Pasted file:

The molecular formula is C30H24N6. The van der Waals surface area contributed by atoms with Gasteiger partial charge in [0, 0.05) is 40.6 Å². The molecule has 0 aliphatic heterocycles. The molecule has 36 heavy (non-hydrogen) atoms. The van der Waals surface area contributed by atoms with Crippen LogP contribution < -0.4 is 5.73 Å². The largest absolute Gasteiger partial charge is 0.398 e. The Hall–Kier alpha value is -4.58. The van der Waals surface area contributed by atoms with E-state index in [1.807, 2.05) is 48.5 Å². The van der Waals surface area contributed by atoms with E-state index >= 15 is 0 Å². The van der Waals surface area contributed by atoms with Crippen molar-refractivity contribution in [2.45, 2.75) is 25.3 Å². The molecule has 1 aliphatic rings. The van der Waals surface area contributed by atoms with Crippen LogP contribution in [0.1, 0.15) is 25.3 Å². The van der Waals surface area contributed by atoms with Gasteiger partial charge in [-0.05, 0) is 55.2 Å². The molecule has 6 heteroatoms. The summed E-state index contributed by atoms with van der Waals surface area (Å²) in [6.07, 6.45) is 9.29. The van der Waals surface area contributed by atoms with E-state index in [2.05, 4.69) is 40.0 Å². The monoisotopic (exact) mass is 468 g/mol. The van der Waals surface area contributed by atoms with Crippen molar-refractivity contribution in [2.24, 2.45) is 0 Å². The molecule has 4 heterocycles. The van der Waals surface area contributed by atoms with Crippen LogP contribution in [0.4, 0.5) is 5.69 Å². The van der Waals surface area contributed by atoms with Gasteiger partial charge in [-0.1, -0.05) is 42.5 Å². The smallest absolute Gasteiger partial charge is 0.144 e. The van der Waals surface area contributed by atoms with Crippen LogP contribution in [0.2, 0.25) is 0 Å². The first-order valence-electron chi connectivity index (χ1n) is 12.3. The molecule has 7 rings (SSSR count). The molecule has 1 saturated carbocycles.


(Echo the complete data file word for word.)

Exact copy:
The molecular formula is C30H24N6. The van der Waals surface area contributed by atoms with Gasteiger partial charge in [0, 0.05) is 40.6 Å². The molecule has 0 aliphatic heterocycles. The molecule has 36 heavy (non-hydrogen) atoms. The van der Waals surface area contributed by atoms with Crippen LogP contribution < -0.4 is 5.73 Å². The largest absolute Gasteiger partial charge is 0.398 e. The Hall–Kier alpha value is -4.58. The van der Waals surface area contributed by atoms with E-state index in [1.807, 2.05) is 48.5 Å². The van der Waals surface area contributed by atoms with E-state index >= 15 is 0 Å². The van der Waals surface area contributed by atoms with Crippen molar-refractivity contribution in [2.45, 2.75) is 25.3 Å². The molecule has 1 aliphatic rings. The van der Waals surface area contributed by atoms with Crippen LogP contribution in [0.1, 0.15) is 25.3 Å². The van der Waals surface area contributed by atoms with Gasteiger partial charge in [-0.05, 0) is 55.2 Å². The molecule has 6 heteroatoms. The summed E-state index contributed by atoms with van der Waals surface area (Å²) in [6.07, 6.45) is 9.29. The van der Waals surface area contributed by atoms with E-state index in [2.05, 4.69) is 40.0 Å². The monoisotopic (exact) mass is 468 g/mol. The van der Waals surface area contributed by atoms with Crippen molar-refractivity contribution in [2.24, 2.45) is 0 Å². The molecule has 4 heterocycles. The van der Waals surface area contributed by atoms with Crippen LogP contribution in [0.4, 0.5) is 5.69 Å². The van der Waals surface area contributed by atoms with Gasteiger partial charge in [-0.1, -0.05) is 42.5 Å². The smallest absolute Gasteiger partial charge is 0.144 e. The van der Waals surface area contributed by atoms with Crippen LogP contribution in [0.2, 0.25) is 0 Å². The first-order valence-electron chi connectivity index (χ1n) is 12.3. The molecule has 7 rings (SSSR count). The molecule has 1 saturated carbocycles.